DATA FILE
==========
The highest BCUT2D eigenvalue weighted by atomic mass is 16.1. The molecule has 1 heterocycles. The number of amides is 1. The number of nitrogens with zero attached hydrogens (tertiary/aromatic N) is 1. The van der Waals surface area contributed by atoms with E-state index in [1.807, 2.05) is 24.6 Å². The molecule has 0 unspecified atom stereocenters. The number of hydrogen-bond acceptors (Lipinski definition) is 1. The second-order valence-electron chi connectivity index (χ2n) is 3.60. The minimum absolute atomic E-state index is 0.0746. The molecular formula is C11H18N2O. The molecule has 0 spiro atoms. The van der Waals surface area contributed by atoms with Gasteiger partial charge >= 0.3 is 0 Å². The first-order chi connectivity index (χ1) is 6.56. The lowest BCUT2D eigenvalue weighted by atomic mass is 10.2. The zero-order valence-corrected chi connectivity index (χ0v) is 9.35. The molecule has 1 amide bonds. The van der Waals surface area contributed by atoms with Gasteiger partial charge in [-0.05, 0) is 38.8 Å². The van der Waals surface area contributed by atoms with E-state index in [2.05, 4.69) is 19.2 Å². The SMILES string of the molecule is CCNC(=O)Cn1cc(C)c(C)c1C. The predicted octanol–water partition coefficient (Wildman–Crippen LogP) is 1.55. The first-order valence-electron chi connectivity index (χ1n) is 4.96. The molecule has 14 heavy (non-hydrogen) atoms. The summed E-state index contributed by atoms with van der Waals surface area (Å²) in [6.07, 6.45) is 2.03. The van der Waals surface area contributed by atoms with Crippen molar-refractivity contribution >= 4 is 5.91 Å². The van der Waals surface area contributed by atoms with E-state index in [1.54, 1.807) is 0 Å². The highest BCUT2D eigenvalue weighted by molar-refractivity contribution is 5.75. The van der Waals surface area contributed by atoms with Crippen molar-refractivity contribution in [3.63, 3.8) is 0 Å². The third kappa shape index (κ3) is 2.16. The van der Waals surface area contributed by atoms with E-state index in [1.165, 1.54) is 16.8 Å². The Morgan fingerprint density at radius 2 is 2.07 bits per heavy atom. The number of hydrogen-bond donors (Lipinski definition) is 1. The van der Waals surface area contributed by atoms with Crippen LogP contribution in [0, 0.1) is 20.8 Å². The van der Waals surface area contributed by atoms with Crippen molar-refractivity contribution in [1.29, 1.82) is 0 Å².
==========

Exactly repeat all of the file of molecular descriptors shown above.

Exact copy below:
The highest BCUT2D eigenvalue weighted by atomic mass is 16.1. The molecule has 1 heterocycles. The number of amides is 1. The number of nitrogens with zero attached hydrogens (tertiary/aromatic N) is 1. The van der Waals surface area contributed by atoms with E-state index in [1.807, 2.05) is 24.6 Å². The molecule has 0 unspecified atom stereocenters. The number of hydrogen-bond acceptors (Lipinski definition) is 1. The second-order valence-electron chi connectivity index (χ2n) is 3.60. The minimum absolute atomic E-state index is 0.0746. The molecular formula is C11H18N2O. The molecule has 0 spiro atoms. The van der Waals surface area contributed by atoms with Gasteiger partial charge >= 0.3 is 0 Å². The first-order chi connectivity index (χ1) is 6.56. The lowest BCUT2D eigenvalue weighted by atomic mass is 10.2. The zero-order valence-corrected chi connectivity index (χ0v) is 9.35. The molecule has 1 amide bonds. The van der Waals surface area contributed by atoms with Gasteiger partial charge in [-0.05, 0) is 38.8 Å². The van der Waals surface area contributed by atoms with E-state index in [2.05, 4.69) is 19.2 Å². The SMILES string of the molecule is CCNC(=O)Cn1cc(C)c(C)c1C. The predicted octanol–water partition coefficient (Wildman–Crippen LogP) is 1.55. The first-order valence-electron chi connectivity index (χ1n) is 4.96. The molecule has 14 heavy (non-hydrogen) atoms. The summed E-state index contributed by atoms with van der Waals surface area (Å²) in [6.07, 6.45) is 2.03. The van der Waals surface area contributed by atoms with Crippen molar-refractivity contribution >= 4 is 5.91 Å². The van der Waals surface area contributed by atoms with E-state index in [1.54, 1.807) is 0 Å². The highest BCUT2D eigenvalue weighted by molar-refractivity contribution is 5.75. The van der Waals surface area contributed by atoms with Crippen molar-refractivity contribution in [3.63, 3.8) is 0 Å². The third kappa shape index (κ3) is 2.16. The van der Waals surface area contributed by atoms with E-state index in [1.165, 1.54) is 16.8 Å². The Morgan fingerprint density at radius 2 is 2.07 bits per heavy atom. The number of hydrogen-bond donors (Lipinski definition) is 1. The van der Waals surface area contributed by atoms with Crippen LogP contribution in [0, 0.1) is 20.8 Å². The van der Waals surface area contributed by atoms with Crippen molar-refractivity contribution in [1.29, 1.82) is 0 Å².